With summer on its way, we thought it only fitting to make the theme of this month’s poetry showcase about nature. And our poets did not disappoint!
King in Exile
retaining that majesty
pertaining to an exiled king,
who must take
wary webbed steps
through hostile waters.
An askance glance,
set against a crowning plume,
overcast cloud regality.
We shall begin at the pub
A creaking old hole whose vintage murals
And imitation antique armchairs do
Little to disguise the drab reality that this
Up-market be-and-breakfast is only kept afloat
By the roaring horse laughter of cider-fuelled estate agents
And mass-produced Sunday dinners designed to feed
The out-of-town families and their geriatric relatives
Next door lies the church
Its graveyard shamelessly in bloom as shambling aunts
Croon and cry over the crocuses that lie smugly between
The two-dozen tombstones of villagers past
Whose long-interred remains crumble
Beside the ochre-stone house of God that now serves
As little but a stage for schoolkids’ nativities
And the subject of the crude sketch on a parish magazine cover
The village hall suffers a similar existence
Once the venue of community dinners and charity sales and
A thousand other James Herriot dioramas it now sits
Sullenly beside the chocolate-box church
A single paper notice clinging to its board upon which
Is taped a rain-soaked photograph of some long-lost cat
Unknown to the two young boys who idly chip a
Faded blue football against the carpark wall
Across the road at the village bus stop a beige-suited
Pensioner clings to a tartan shopping trolley as the chill
Breeze nips under her plastic rain hood and bites her worn-out face
Whilst a clutch of bored students fill the piss-stained shelter
Staring blankly beyond their headphones as they dream
Of nothing more radical than a bus that might
Show up on time and not cost the Earth to take them
To the seven-fifty jobs that await them in town
From behind fat laced curtains twitch the sniffling
Noses of the village Dursleyites who peer
And mumble at every passer-by that strolls past
The close-clipped hedgerows and well-buffed
Audis in the eternally vain desire that
Their poisoned remarks uttered between mouthfuls
Of fried egg and sausage grease may have some effect
Upon the world that lives and breathes beyond the cul-de-sac
Back at the pub springtime is in the Somersby air
The back doors are opened and the chuntering
Lawyers spill out into the garden in a wave of
Pastel pink and chino tan that mingles with
The puddles of lukewarm lager and the hum of patio heaters
Whilst a wash of new life rolls across the land the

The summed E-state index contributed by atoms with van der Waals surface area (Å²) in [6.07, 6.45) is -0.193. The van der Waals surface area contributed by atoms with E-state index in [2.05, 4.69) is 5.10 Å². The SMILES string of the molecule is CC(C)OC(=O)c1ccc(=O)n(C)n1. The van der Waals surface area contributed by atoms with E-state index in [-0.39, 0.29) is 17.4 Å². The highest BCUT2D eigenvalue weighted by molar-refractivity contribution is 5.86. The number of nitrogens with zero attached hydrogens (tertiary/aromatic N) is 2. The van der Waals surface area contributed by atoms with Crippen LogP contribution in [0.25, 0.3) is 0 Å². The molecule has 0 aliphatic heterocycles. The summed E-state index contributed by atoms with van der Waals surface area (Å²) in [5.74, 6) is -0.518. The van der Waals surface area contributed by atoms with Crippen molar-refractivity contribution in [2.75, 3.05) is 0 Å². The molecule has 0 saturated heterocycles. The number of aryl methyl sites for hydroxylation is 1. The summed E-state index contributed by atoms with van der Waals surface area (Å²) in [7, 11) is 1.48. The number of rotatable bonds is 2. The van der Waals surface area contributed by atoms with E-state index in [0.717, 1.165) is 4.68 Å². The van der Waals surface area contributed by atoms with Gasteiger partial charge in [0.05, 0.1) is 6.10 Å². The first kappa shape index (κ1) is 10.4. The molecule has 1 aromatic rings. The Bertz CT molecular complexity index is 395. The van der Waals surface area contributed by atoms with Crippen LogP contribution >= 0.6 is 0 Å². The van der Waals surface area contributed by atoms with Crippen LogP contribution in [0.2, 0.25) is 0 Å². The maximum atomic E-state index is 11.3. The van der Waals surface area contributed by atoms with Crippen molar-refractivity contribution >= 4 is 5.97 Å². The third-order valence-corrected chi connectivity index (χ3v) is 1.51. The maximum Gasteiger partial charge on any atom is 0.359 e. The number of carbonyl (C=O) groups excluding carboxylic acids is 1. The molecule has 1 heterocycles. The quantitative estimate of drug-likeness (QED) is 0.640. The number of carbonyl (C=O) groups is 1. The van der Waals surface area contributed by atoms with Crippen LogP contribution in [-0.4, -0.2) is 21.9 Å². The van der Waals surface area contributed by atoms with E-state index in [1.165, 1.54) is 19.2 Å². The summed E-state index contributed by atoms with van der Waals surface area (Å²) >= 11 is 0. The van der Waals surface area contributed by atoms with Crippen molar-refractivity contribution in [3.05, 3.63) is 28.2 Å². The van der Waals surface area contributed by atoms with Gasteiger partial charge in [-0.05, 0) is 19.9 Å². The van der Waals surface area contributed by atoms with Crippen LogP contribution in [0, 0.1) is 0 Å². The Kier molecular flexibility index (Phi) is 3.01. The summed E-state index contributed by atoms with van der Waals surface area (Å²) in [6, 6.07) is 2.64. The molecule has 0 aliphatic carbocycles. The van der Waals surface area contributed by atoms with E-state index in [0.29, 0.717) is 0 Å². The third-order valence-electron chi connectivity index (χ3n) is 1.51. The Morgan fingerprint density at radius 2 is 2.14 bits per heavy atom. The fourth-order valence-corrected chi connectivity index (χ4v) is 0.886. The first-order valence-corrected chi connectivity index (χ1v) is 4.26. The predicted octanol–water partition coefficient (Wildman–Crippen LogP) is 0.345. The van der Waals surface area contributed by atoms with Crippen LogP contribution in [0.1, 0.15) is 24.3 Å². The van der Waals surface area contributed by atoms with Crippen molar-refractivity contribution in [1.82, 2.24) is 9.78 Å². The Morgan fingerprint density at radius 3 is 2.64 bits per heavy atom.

Village lies still in the seeping stodgy mediocrity
That courses through its strangulated roots
Another Range Rover pulls into the pub carpark and
Under the crunch of gravel the farce begins anew.
i always imagined the woods on the horizon was home,
blue from the encroaching skyline leaving
the tops of trees hidden in haze.
they looked like surfacing whales to me,
green plains and crop filled fields
filling the void left by the water in our land locked world.
look there, it’s the tallest tree i can see from my bedroom window,
that, when the winter takes its covers,
pierces the clouds with delicate finger bones.
our trees could always be seen as they grew higher,
the highest in the world. i hadn’t heard of redwood,
and mountain ash was nowhere to be seen,
only our trees that sat on the edge of the valley shell,
the apricot flesh of which we were the stone.
from some windows the city sits sprawled,
flat except for the castle and the white rooves,
and on the very edge i’m still sure i see those trees.
i could reach over the metropolis to touch their cold leaves,
jump over the town to land on my muddy hill
and walk down the staggering paths
into the valley heart
and into home.
Dragonflies skid along the marshland
Which foams every shade of topaz
Ripples that make the water dance
As though the stream
Has something to laugh at.
I’m in the fisherman’s domain
Observing in the rain.
Grey shades which paints
A sombre background
For the barges rage
Making its presence known
Nature dapples the banks
Painting it every shade of summer lax
And vivacious fuchsias
A symphony of rustles in the wind
And I’m caught on that breeze
Even if only momentarily.
There are no rules on how you interpret the themes we put out, simply grab a pen and get inspired! Our next theme is ‘Fantasy’. To get your work featured, send your submissions to firstname.lastname@example.org, or message Esther Kearney via Facebook.
Featured image courtesy of Georgia Butcher.
Article images courtesy of Lauren Winson, Sam Young, Holly Wilson, and Esther Kearney.